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Oracle Solaris 11.1 Desktop Administrator's Guide     Oracle Solaris 11.1 Information Library
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1.  Administering the Oracle Solaris Desktop

2.  Managing User Preferences With GConf

3.  Customizing Menus

4.  Installing Themes

5.  Customizing Fonts

6.  Working With MIME Types

7.  Managing Screensavers

8.  Managing Sessions

9.  Overview of the Yelp Help Browser

10.  Improving the Performance of the Oracle Solaris Desktop System

11.  Disabling Features in the Oracle Solaris Desktop System

12.  Working With the X Window System

A.  Hidden Directories




Oracle Solaris 11.1 Desktop Administrator's Guide describes how to administer systems running the Oracle Solaris desktop. Most of the information in this guide is generic to all releases of the desktop. Where the information is not generic, the platform is indicated.

Note - This Oracle Solaris release supports systems that use the SPARC and x86 families of processor architectures. The supported systems appear in the Oracle Solaris OS: Hardware Compatibility Lists.

This document cites any implementation differences between the platform types.

Supported Systems

This release of the desktop supports systems running the Oracle Solaris 11 operating system on SPARC and x86 platforms.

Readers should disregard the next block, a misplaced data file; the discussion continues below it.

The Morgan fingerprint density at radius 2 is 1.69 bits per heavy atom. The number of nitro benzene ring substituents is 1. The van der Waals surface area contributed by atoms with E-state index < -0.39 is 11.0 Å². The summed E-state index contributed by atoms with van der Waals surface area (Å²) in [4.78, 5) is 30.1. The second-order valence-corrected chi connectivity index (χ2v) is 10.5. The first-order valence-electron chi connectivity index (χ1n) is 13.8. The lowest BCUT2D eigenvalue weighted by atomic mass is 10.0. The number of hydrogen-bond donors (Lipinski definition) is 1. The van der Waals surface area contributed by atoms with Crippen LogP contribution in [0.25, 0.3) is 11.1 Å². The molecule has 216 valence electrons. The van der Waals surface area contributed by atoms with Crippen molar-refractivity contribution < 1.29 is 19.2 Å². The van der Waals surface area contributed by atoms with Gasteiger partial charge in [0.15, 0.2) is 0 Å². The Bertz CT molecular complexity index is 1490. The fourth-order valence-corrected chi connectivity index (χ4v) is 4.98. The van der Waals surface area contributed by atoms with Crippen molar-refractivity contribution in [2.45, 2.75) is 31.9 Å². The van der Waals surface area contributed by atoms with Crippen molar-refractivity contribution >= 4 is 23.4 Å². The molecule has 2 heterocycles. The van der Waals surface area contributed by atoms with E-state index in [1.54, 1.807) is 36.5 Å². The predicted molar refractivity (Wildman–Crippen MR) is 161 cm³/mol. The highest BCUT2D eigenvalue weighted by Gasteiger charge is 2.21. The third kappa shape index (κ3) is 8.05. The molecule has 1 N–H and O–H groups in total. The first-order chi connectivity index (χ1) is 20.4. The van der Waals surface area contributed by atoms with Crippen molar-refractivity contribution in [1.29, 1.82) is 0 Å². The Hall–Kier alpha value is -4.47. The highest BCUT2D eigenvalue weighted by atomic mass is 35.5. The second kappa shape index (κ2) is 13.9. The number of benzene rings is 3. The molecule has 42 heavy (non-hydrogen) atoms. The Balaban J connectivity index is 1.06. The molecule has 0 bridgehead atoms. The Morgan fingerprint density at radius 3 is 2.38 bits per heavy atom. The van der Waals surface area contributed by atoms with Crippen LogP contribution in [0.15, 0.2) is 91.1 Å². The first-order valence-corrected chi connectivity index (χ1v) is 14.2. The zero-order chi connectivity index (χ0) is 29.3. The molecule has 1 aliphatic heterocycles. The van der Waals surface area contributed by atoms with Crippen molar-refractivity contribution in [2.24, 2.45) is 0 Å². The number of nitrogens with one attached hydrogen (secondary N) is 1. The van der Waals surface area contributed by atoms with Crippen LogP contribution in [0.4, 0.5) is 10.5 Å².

Who Should Read This Guide

This guide is for system administrators and anyone who is interested in using the Oracle Solaris Desktop.

How This Book Is Organized

This guide is structured in this manner:

Access to Oracle Support

Oracle customers have access to electronic support through My Oracle Support. For information, visit or visit if you are hearing impaired.

Typographic Conventions

The following table describes the typographic conventions that are used in this book.

Table P-1 Typographic Conventions

The names of commands, files, and directories, and onscreen computer output
Edit your .login file.

Use ls -a to list all files.

machine_name% you have mail.

What you type, contrasted with onscreen computer output
machine_name% su


Placeholder: replace with a real name or value
The command to remove a file is rm filename.
Book titles, new terms, and terms to be emphasized
Read Chapter 6 in the User's Guide.

A cache is a copy that is stored locally.

Do not save the file.

Note: Some emphasized items appear bold online.

Shell Prompts in Command Examples

The following table shows UNIX system prompts and superuser prompts for shells that are included in the Oracle Solaris OS. In command examples, the shell prompt indicates whether the command should be executed by a regular user or a user with privileges.

Table P-2 Shell Prompts

Bash shell, Korn shell, and Bourne shell
Bash shell, Korn shell, and Bourne shell for superuser
C shell
C shell for superuser